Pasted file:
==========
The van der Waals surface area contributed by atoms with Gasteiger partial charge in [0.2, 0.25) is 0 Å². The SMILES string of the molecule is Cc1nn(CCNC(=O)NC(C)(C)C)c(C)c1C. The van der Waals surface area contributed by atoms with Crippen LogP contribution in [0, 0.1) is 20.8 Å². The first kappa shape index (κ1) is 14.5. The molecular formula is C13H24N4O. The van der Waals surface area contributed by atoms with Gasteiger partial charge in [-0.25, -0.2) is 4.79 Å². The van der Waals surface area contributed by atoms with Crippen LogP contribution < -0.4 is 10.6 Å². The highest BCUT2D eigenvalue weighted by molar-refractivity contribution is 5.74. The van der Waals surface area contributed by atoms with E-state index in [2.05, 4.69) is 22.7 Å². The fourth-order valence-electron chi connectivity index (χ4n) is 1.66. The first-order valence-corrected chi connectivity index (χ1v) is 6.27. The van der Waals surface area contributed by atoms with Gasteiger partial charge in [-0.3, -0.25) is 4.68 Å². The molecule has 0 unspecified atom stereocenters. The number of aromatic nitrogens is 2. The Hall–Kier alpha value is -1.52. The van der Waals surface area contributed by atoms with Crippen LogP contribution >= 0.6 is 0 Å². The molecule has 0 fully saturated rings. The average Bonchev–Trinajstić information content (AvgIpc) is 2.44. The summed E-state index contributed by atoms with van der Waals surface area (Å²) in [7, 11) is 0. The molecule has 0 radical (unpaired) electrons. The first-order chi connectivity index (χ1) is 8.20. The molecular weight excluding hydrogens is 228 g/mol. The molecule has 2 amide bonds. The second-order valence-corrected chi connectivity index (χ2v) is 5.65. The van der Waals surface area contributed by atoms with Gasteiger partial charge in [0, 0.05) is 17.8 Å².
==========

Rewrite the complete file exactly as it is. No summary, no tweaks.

The van der Waals surface area contributed by atoms with Gasteiger partial charge in [0.2, 0.25) is 0 Å². The SMILES string of the molecule is Cc1nn(CCNC(=O)NC(C)(C)C)c(C)c1C. The van der Waals surface area contributed by atoms with Crippen LogP contribution in [0, 0.1) is 20.8 Å². The first kappa shape index (κ1) is 14.5. The molecular formula is C13H24N4O. The van der Waals surface area contributed by atoms with Gasteiger partial charge in [-0.25, -0.2) is 4.79 Å². The van der Waals surface area contributed by atoms with Crippen LogP contribution < -0.4 is 10.6 Å². The highest BCUT2D eigenvalue weighted by molar-refractivity contribution is 5.74. The van der Waals surface area contributed by atoms with E-state index in [2.05, 4.69) is 22.7 Å². The fourth-order valence-electron chi connectivity index (χ4n) is 1.66. The first-order valence-corrected chi connectivity index (χ1v) is 6.27. The van der Waals surface area contributed by atoms with Gasteiger partial charge in [-0.3, -0.25) is 4.68 Å². The molecule has 0 unspecified atom stereocenters. The number of aromatic nitrogens is 2. The Hall–Kier alpha value is -1.52. The van der Waals surface area contributed by atoms with Crippen LogP contribution >= 0.6 is 0 Å². The molecule has 0 fully saturated rings. The average Bonchev–Trinajstić information content (AvgIpc) is 2.44. The summed E-state index contributed by atoms with van der Waals surface area (Å²) in [7, 11) is 0. The molecule has 0 radical (unpaired) electrons. The first-order chi connectivity index (χ1) is 8.20. The molecular weight excluding hydrogens is 228 g/mol. The molecule has 2 amide bonds. The second-order valence-corrected chi connectivity index (χ2v) is 5.65. The van der Waals surface area contributed by atoms with Gasteiger partial charge in [0, 0.05) is 17.8 Å².